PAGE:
The Yemeni Houthi rebels have detained 10 vessels, including fuel tankers, at the port of Hodeidah, and are preventing them from offloading their cargo, The National reports, citing Yemen’s state news agency Saba, which in turn quoted the chief of the country’s Supreme Relief Committee, Abdulraqeeb Fatah.
The author could not find the original news report on Saba’s website. The agency is pro-Houthi.
According to the report in The National, the vessels waiting to unload at Hodeidah include an Indian-flagged tanker that arrived in late September with cargo of 10,955 tons of diesel fuel and 9.025 tons of gasoline. Some vessels, the National quoted Fatah as saying, had been held up at the port for as long as six months.
The port city is currently a battlefield between the Iran-backed Houthis and the coalition of Saudi and Emirati forces that are trying to restore the elected president of Yemen at the helm. The war has led to a severe humanitarian crisis, but despite multiple similar warnings from a variety of organizations including the UN, there seems to be no end to the conflict in sight.
What began as a civil war back in 2015 quickly escalated into a regional conflict after Saudi Arabia decided to join in, along with the UAE. The battle for Hodeidah, which according to many will tip the scales one way or the other, began in June.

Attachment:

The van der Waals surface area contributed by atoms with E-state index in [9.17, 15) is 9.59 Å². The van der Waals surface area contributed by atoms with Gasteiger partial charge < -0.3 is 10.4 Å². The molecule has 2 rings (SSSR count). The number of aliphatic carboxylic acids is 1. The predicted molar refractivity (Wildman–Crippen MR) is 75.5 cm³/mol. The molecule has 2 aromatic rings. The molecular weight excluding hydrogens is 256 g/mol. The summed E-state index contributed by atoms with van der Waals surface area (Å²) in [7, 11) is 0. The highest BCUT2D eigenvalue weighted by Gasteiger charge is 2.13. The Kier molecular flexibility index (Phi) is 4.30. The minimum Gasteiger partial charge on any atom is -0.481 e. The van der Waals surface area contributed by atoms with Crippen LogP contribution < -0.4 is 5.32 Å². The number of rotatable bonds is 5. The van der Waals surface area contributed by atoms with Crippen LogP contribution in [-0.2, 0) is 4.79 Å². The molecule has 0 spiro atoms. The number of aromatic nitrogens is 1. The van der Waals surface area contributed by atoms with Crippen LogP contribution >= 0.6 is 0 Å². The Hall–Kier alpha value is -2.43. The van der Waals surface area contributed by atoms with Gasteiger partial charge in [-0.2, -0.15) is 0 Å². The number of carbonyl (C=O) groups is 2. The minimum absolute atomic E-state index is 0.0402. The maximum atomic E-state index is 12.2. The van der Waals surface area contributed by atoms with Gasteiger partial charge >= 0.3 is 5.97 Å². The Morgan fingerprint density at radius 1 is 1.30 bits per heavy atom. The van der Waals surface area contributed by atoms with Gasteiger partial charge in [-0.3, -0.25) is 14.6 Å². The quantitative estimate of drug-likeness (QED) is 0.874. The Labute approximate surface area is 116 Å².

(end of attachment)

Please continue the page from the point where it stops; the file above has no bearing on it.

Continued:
Yemen’s oil reserves have been estimated at 3 billion barrels. Even before the start of the civil war, the country wasn’t a major oil producer, especially compared to the other countries in the Middle East.
Yemen’s production peaked at 441,000 bpd in 2001, according to EIA estimates. Since then, the natural decline of maturing oil fields and frequent attacks on oil infrastructure led to Yemeni production dropping to less than 150,000 bpd in 2013. The year before the 2015 civil war started, Yemen’s crude oil production was estimated at around 100,000 bpd in March 2014, EIA data shows.
By Irina Slav for Oilprice.com
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